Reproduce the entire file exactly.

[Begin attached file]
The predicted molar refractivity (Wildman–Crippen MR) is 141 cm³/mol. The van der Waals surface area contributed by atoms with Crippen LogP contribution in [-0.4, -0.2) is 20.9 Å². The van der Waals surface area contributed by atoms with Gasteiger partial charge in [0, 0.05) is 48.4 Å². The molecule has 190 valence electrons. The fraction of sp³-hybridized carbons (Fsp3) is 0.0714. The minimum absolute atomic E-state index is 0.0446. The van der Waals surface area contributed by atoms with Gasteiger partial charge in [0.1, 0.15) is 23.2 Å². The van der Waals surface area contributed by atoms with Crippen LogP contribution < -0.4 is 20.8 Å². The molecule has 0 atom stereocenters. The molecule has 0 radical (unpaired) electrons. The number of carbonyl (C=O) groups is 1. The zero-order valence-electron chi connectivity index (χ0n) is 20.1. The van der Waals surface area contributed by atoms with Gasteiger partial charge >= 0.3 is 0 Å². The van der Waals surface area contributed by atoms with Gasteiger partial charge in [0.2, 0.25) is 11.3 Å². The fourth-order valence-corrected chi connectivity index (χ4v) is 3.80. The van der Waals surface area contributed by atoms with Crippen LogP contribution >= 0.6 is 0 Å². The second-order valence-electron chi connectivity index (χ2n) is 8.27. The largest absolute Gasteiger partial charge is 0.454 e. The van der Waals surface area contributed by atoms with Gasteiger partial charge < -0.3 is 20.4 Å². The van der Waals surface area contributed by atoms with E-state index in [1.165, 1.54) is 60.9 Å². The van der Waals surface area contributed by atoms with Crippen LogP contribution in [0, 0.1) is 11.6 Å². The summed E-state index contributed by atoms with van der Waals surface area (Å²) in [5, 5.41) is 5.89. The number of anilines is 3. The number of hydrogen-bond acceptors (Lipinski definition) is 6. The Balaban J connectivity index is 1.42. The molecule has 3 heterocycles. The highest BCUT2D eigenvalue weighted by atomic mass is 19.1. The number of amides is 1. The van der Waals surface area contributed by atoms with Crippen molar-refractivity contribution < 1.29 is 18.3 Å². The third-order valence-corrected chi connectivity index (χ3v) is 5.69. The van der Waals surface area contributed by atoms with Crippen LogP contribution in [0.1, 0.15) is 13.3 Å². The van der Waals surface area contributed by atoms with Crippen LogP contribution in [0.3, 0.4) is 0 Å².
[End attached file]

The predicted molar refractivity (Wildman–Crippen MR) is 141 cm³/mol. The van der Waals surface area contributed by atoms with Crippen LogP contribution in [-0.4, -0.2) is 20.9 Å². The van der Waals surface area contributed by atoms with Gasteiger partial charge in [0, 0.05) is 48.4 Å². The molecule has 190 valence electrons. The fraction of sp³-hybridized carbons (Fsp3) is 0.0714. The minimum absolute atomic E-state index is 0.0446. The van der Waals surface area contributed by atoms with Gasteiger partial charge in [0.1, 0.15) is 23.2 Å². The van der Waals surface area contributed by atoms with Crippen LogP contribution < -0.4 is 20.8 Å². The molecule has 0 atom stereocenters. The molecule has 0 radical (unpaired) electrons. The number of carbonyl (C=O) groups is 1. The zero-order valence-electron chi connectivity index (χ0n) is 20.1. The van der Waals surface area contributed by atoms with Gasteiger partial charge >= 0.3 is 0 Å². The van der Waals surface area contributed by atoms with Gasteiger partial charge in [0.2, 0.25) is 11.3 Å². The fourth-order valence-corrected chi connectivity index (χ4v) is 3.80. The van der Waals surface area contributed by atoms with Crippen LogP contribution >= 0.6 is 0 Å². The second-order valence-electron chi connectivity index (χ2n) is 8.27. The largest absolute Gasteiger partial charge is 0.454 e. The van der Waals surface area contributed by atoms with Gasteiger partial charge < -0.3 is 20.4 Å². The van der Waals surface area contributed by atoms with E-state index in [1.165, 1.54) is 60.9 Å². The van der Waals surface area contributed by atoms with Crippen LogP contribution in [0, 0.1) is 11.6 Å². The summed E-state index contributed by atoms with van der Waals surface area (Å²) in [5, 5.41) is 5.89. The number of anilines is 3. The number of hydrogen-bond acceptors (Lipinski definition) is 6. The Balaban J connectivity index is 1.42. The molecule has 3 heterocycles. The highest BCUT2D eigenvalue weighted by atomic mass is 19.1. The number of amides is 1. The van der Waals surface area contributed by atoms with Crippen molar-refractivity contribution < 1.29 is 18.3 Å². The third-order valence-corrected chi connectivity index (χ3v) is 5.69. The van der Waals surface area contributed by atoms with Crippen LogP contribution in [0.1, 0.15) is 13.3 Å². The van der Waals surface area contributed by atoms with Crippen LogP contribution in [0.3, 0.4) is 0 Å².